Well, I finally saw the latest Indiana Jones epic. I had tried several times previously only to find it "sold out" for any performance prior to 9:30PM or so. My motive for seeing the movie was that one rather short (although pivotal) scene had been shot at Essex, using some of our equipment as props.
A bit of background.
We had, of course heard that Steven Speilberg, et al were filming another episode and that New Haven would be one the locations. The State of Connecticut gives tax credits to motion picture production companies that use locations/facilities in the state, so suddenly there is quite a bit of movie work to be had. However we were surprised when a location scout called and asked for a meeting.
We chatted about the scene and what they would need: "typical" depot, typical day coach, paved station platform (huh? "well, there is some action on the platform"), an airport nearby (huh? "don't know, but it's important". We asked them what sort of a locomotive they wanted and it didn't seem to matter as the scene didn't include a locomotive.
A few days later another group came for the same tour. This time there were electricians and other tradesmen along to figure out how to deal with getting plenty of "clean" power on the train and in the "Indy" car. We chose our former L&NE gondola to carry their generators and a caboose to bring up the read of the train.
A few days later yet another group arrived for the same tour (routine by now). The Art Director was along: "typical" depot too clean (just repainted the year before), typical day coach ("Indy car") to be No. 503 (not the nicest or the scruffiest of the fleet), platform fine except for yellow safety line and he liked the old airport around the corner (not much landing space but it has a neat old arched hanger building). He wanted to see our selection of locomotives but got no further than 2-8-0 No. 97, loved it and that was that.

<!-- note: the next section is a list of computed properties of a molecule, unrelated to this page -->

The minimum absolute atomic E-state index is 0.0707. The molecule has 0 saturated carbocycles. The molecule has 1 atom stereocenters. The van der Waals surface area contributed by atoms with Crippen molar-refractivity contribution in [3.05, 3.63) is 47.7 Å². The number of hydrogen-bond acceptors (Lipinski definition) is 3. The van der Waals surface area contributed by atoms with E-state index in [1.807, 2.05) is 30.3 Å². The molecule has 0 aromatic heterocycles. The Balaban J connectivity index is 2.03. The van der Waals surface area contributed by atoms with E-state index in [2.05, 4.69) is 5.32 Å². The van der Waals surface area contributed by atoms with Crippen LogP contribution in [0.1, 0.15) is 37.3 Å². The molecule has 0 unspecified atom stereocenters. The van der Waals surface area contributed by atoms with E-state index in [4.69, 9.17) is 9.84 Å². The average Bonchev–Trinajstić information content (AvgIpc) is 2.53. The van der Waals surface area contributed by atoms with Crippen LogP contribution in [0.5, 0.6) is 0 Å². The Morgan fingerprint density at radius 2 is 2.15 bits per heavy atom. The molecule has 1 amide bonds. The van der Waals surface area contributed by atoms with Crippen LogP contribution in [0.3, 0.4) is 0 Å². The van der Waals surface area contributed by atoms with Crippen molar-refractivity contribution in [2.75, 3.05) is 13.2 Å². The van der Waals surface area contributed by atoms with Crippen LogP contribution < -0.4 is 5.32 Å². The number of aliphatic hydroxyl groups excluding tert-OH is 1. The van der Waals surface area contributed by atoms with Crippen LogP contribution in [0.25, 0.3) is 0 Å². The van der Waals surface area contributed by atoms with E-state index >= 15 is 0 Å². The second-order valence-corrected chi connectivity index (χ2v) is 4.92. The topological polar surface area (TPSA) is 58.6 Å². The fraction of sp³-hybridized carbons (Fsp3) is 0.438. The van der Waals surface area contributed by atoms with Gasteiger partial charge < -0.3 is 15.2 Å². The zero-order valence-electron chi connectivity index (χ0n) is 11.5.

There were endless negotiations about costs, logistics, available days, etc. For enough money, we were prepared to shut down the railroad for a day.
In the end, we maintained our regular schedule operating from a track in our parking lot. Each regular train would load, back onto the main track at which time the movie train would have to stop and stay in the clear. Then our passenger train would pass the movie train on the Essex passing siding. Once they were clear, the movie train could go back to work until it was time to get the passenger train back into the parking lot. It worked well and our passengers got a front row seat as they passed the "set". My job was to cordinate the movements of the trains between the Railroad and the production company.
Preparations for the "shoot" took days. Our freshly painted depot was given a patina of age and use, signs were changed or removed. Truckloads of dirt, small tree and shrubs arrived and were artfully placed (and often moved). Huge light trucks arrived (think of O. Winston Link's obsession with controlling light) as well as a fleet of antique autos.
On the big day, the station area was a beehive of activity as everything got set up. Scenes were run through and tweaked. Eventually they began actually filming and not long after, someone said: "he'll be here soon. "Who? "Speilberg, that's his helicopter... And sure enough, there was a helicopter landing over at the old airport, and sure enough, a few minutes later, Speilberg arrived and everything moved into high gear.
Aside from the lunch break (plentiful and delicious and relaxing), it was a fast paced afternoon.
I kept the trains moving and other of each other's way AND I instructed Harrison Ford (a nice guy) on how to properly get off a moving train so he wouldn't fall down. But that shot wasn't used ( they wanted him to get off backward so he would face the camera).
Eventually Speilberg and all the important people left, which left cleaning up and putting everything away to the worker bees. It took days to put everything right again. The depot was repainted, temporary trees and dirt removed, cables stowed away, generators, etc. sent back to from where ever they came from, and Essex eventually returned to "normal".
Oh, and we got our final payment for our efforts.
And the movie (remember, I went to see the movie) was good. I especially liked the brief glimpse of The Ark of the Covenant in the warehouse scene and the snake. Oh, and the scene shot at Essex is a good one too.
Ken Blandina can be seen in the gangway of No. 97, Brian Messinger walks across the platform, cars 503, 602 and Wallingford appear as does the running gear of No. 97 and plenty of steam, although most of the steam was created by machines other than No. 97.